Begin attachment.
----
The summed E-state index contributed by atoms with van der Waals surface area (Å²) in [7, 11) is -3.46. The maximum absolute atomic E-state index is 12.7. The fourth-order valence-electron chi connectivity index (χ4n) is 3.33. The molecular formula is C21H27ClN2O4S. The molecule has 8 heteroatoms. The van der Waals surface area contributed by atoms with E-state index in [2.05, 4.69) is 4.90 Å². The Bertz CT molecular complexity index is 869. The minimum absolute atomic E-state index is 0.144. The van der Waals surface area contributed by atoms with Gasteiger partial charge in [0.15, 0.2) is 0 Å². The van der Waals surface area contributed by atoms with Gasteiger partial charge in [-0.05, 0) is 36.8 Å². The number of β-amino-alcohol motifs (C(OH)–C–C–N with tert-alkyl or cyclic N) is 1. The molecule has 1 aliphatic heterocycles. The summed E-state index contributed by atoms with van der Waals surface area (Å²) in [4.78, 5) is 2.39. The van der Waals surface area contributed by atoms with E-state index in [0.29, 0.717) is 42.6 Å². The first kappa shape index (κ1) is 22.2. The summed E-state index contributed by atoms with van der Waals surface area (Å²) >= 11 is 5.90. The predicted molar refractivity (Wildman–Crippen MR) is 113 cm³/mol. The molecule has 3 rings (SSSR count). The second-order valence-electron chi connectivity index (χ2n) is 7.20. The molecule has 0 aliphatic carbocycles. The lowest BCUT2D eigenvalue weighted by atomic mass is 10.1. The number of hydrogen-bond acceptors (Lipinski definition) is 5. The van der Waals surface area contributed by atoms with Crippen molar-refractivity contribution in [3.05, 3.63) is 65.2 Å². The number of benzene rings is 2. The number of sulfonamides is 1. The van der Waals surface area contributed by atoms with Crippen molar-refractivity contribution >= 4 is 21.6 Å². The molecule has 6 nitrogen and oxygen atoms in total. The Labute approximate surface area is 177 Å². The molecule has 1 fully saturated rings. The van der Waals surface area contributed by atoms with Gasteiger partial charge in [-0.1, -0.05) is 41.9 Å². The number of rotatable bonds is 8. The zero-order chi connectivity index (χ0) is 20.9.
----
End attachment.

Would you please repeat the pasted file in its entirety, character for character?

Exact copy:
The summed E-state index contributed by atoms with van der Waals surface area (Å²) in [7, 11) is -3.46. The maximum absolute atomic E-state index is 12.7. The fourth-order valence-electron chi connectivity index (χ4n) is 3.33. The molecular formula is C21H27ClN2O4S. The molecule has 8 heteroatoms. The van der Waals surface area contributed by atoms with E-state index in [2.05, 4.69) is 4.90 Å². The Bertz CT molecular complexity index is 869. The minimum absolute atomic E-state index is 0.144. The van der Waals surface area contributed by atoms with Gasteiger partial charge in [0.15, 0.2) is 0 Å². The van der Waals surface area contributed by atoms with Gasteiger partial charge in [-0.05, 0) is 36.8 Å². The number of β-amino-alcohol motifs (C(OH)–C–C–N with tert-alkyl or cyclic N) is 1. The molecule has 1 aliphatic heterocycles. The summed E-state index contributed by atoms with van der Waals surface area (Å²) in [4.78, 5) is 2.39. The van der Waals surface area contributed by atoms with E-state index in [0.29, 0.717) is 42.6 Å². The first kappa shape index (κ1) is 22.2. The summed E-state index contributed by atoms with van der Waals surface area (Å²) >= 11 is 5.90. The predicted molar refractivity (Wildman–Crippen MR) is 113 cm³/mol. The molecule has 3 rings (SSSR count). The second-order valence-electron chi connectivity index (χ2n) is 7.20. The molecule has 0 aliphatic carbocycles. The lowest BCUT2D eigenvalue weighted by atomic mass is 10.1. The number of hydrogen-bond acceptors (Lipinski definition) is 5. The van der Waals surface area contributed by atoms with Crippen molar-refractivity contribution in [3.05, 3.63) is 65.2 Å². The number of benzene rings is 2. The number of sulfonamides is 1. The van der Waals surface area contributed by atoms with Crippen molar-refractivity contribution >= 4 is 21.6 Å². The molecule has 6 nitrogen and oxygen atoms in total. The Labute approximate surface area is 177 Å². The molecule has 1 fully saturated rings. The van der Waals surface area contributed by atoms with Gasteiger partial charge in [-0.1, -0.05) is 41.9 Å². The number of rotatable bonds is 8. The zero-order chi connectivity index (χ0) is 20.9.